Fewer American teenagers are smoking traditional cigarettes and instead are vaping, a new government survey shows.

While only one in 10 U.S. high school students smoke cigarettes, nearly one in four use electronic vaping products such as e-cigarettes and vape pipes, according to the Centers for Disease Control and Prevention’s 2015 Youth Risk Behavior Survey released Thursday.

The biennial survey examines teen behaviors, ranging from tobacco and alcohol use to driving habits and bullying. The 2015 survey of 15,000 students nationwide is the first to look at use of electronic vaping products, not just e-cigarettes.

The new data show the rate of cigarette smoking among high-schoolers has continued to drop. In 2013, 15.7 percent of teens smoked cigarettes compared to 10.8 percent in 2015 – the lowest rate since the survey was first done more than two decades ago. In addition, nearly half of students who had smoked a cigarette within the past month had made at least one attempt to quit during the past year.

Yet as while traditional tobacco use drops, use of alternative tobacco products continues to climb.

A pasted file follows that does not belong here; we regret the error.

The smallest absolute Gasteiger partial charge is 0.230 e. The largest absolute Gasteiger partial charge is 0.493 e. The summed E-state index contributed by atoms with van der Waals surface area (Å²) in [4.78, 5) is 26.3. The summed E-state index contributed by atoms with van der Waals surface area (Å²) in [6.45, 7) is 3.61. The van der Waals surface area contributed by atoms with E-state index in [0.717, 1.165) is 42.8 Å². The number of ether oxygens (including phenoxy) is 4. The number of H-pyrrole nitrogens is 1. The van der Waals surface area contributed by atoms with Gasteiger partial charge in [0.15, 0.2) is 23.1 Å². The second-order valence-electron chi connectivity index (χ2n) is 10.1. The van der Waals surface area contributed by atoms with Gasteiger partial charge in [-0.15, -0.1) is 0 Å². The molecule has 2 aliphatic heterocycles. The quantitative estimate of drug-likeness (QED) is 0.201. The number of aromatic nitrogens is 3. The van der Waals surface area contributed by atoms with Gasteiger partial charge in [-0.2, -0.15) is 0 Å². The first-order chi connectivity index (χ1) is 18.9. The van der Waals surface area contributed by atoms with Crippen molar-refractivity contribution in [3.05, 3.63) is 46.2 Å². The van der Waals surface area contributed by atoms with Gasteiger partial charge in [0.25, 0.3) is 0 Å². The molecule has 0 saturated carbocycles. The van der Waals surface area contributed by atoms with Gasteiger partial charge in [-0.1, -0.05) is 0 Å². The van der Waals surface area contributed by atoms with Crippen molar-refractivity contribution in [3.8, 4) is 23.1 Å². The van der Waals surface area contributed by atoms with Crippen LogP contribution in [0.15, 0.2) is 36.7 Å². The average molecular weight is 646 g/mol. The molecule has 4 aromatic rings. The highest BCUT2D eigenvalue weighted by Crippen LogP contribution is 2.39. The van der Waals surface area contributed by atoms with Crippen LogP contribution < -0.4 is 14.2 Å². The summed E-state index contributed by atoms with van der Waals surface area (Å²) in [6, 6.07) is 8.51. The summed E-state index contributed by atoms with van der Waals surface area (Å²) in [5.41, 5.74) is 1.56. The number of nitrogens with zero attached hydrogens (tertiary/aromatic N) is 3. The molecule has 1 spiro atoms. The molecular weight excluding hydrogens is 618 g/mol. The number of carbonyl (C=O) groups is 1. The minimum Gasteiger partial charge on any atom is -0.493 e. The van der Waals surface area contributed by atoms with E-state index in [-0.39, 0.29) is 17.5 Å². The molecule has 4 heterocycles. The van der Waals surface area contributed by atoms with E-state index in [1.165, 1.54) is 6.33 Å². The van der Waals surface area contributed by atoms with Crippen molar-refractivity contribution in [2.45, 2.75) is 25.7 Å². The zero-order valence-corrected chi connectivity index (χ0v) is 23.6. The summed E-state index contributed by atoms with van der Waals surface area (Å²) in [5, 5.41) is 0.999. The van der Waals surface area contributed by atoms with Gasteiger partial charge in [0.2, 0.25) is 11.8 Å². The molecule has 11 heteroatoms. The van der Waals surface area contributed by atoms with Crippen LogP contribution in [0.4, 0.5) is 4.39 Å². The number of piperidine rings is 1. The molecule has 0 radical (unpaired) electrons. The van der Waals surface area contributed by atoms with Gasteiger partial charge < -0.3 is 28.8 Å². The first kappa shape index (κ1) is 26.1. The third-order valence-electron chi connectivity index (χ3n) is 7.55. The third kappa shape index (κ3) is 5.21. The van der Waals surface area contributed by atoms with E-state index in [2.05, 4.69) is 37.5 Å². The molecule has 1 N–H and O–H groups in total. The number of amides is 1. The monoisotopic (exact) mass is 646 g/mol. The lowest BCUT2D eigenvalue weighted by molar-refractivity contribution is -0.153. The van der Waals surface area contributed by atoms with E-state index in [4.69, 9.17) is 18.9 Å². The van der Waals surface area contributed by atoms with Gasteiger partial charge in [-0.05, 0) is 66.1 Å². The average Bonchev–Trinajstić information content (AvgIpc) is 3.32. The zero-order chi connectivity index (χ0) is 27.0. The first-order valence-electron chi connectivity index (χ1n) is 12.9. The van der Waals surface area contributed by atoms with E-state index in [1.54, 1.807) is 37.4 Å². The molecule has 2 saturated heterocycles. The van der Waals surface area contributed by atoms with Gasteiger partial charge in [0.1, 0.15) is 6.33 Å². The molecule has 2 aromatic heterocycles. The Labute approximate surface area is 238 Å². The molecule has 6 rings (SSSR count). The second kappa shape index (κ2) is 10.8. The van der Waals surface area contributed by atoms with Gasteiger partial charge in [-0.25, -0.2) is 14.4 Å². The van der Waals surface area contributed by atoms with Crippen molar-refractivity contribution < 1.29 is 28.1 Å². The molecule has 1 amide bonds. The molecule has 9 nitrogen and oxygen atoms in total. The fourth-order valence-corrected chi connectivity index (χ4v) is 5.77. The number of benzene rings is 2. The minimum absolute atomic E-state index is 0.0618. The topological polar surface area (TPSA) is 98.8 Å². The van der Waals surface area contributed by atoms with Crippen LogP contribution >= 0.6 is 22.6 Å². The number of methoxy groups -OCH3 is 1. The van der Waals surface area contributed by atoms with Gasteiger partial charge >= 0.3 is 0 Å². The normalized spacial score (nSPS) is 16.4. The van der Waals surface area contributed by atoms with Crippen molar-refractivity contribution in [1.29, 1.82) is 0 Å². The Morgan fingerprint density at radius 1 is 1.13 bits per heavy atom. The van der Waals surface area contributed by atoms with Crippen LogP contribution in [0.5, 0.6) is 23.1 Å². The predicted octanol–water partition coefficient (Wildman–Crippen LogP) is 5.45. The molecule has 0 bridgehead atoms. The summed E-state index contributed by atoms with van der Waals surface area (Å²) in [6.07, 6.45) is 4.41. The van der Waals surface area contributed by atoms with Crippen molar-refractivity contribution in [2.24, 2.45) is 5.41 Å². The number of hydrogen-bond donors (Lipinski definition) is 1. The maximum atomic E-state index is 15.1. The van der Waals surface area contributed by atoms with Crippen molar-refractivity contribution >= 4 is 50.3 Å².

According to the survey, 24.1 percent of high school students have used electronic vaping products, such as e-cigarettes, e-cigars, e-hookah, vape pens, vape pipes and e-vaporizers. Use varies by state, with, for example, about 31 percent of West Virginia teens using e-vaping products compared with about 17 percent of Maine teens.

“The fact that e-cigs and other electronic nicotine products have surged in popularity with such an impressionable age group is extremely alarming,” American Heart Association CEO Nancy Brown said in a statement.

The rising trend of vaping came during a time when the products were mostly unregulated. But in May, the Food and Drug Administration announced new requirements to prohibit the sale of e-cigarettes to minors.

“Current cigarette smoking is at an all-time low, which is great news. However, it’s troubling to see that students are engaging in new risk behaviors, such as using e-cigarettes,” CDC Director Tom Frieden, M.D., said in a news release.

“We must continue to invest in programs that help reduce all forms of tobacco use, including e-cigarettes, among youth,” he said.